Foxface Rabbitfish – Siganus vulpinus
Species name: Siganus vulpinus
Common names: Foxface Rabbitfish, Foxface Lo
Family: Siganidae (Rabbitfishes)
Order: Perciformes (perch-likes)
Class: Actinopterygii (ray-finned fishes)
Maximum length: 9.8 in.
Minimum tank size: 75 gallons
Aggressiveness: Peaceful but should be housed individually when older as it will fight with other related species. Will flair dorsal and anal fins when spooked.
Reef Compatibility: With caution. Reef-safe if well fed. If not, they may nip at some LPS and soft corals (usually zooanthids and button polyps).
Distribution: Western Pacific: western Philippines, Indonesia, New Guinea, Great Barrier Reef, Vanuatu, New Caledonia, Caroline Islands, Marshall Islands, Nauru and Kiribati. Recently recorded from Tonga.
Diet: Omnivore. Diet should consists of a variety of meaty seafood and plant matter. Will readily accept high quality flake food, as well as almost all meaty items. Will eradicate most algae in the tank, including cyanobacteria, diatoms, hair algae.
The Foxface Rabbitfish is an attractive and hardy fish making it popular to beginners and experienced aquarists. It occurs in coral-rich areas of lagoon and seaward reefs where it is usually found singly or in pairs among Acropora where they feed on algae.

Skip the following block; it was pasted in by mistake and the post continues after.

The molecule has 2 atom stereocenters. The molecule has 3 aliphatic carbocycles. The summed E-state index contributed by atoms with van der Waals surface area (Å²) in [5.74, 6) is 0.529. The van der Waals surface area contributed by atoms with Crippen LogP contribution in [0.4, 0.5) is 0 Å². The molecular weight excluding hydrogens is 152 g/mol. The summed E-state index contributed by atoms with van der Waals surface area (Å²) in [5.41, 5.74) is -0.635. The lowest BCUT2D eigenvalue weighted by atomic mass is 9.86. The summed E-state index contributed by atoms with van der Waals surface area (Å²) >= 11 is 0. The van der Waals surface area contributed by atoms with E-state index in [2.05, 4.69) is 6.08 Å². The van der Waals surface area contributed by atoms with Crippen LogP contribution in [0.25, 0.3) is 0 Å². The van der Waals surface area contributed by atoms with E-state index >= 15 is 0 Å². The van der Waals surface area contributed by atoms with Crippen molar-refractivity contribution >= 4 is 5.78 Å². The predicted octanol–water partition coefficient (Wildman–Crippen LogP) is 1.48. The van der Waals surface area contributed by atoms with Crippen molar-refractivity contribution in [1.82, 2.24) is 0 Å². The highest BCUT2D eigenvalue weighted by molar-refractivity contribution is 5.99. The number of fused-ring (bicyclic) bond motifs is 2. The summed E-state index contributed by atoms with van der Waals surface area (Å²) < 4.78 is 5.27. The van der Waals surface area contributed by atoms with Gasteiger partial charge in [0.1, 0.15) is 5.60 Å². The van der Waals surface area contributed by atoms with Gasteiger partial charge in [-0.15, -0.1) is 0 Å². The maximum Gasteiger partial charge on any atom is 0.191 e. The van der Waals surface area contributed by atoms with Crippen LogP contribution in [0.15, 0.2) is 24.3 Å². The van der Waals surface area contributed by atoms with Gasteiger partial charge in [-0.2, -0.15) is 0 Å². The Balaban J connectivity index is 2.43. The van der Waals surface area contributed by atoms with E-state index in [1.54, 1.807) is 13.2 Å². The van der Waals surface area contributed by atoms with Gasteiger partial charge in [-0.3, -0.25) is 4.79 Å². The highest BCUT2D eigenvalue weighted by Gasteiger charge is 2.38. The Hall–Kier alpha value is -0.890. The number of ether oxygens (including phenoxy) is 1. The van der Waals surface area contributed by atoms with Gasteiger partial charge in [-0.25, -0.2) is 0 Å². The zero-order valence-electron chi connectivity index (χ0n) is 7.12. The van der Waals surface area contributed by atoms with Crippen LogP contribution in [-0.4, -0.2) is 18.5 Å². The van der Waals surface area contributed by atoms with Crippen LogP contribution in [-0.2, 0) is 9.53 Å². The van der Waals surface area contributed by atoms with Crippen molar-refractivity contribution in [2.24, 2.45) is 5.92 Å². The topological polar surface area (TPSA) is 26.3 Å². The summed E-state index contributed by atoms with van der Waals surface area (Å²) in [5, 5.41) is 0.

It has an elongated snout-like mouth that is used for feeding on algae and other vegetation, and a striking bright yellow body. The head and front portion of its body is striped dark brown (or black) and white. It may or may not carry a black spot on each side of its body.
The Foxface Rabbitfish have venomous spines on the dorsal and anal fins. Caution must be used when handling. While the venom is not as potent as that of a lionfish, it can inflict a nasty, painful sting. Its predators will tend to leave it alone because of its venomous dorsal spines.
It has the ability to change into a dark brown color and it is normal for it to be discolored when acclimating or any time it is stressed. This ability is most likely used as a camouflage against predators. When no longer stressed, their bright colors quickly return. The following video is a great example:
The ideal aquarium should have a temperature of 72 – 78F with a specific gravity of 1.020 – 1.025 and a pH between 8.1 and 8.4. Plenty of hiding spaces and swimming room should be provided as they are active swimmers and primarily eat by grazing.
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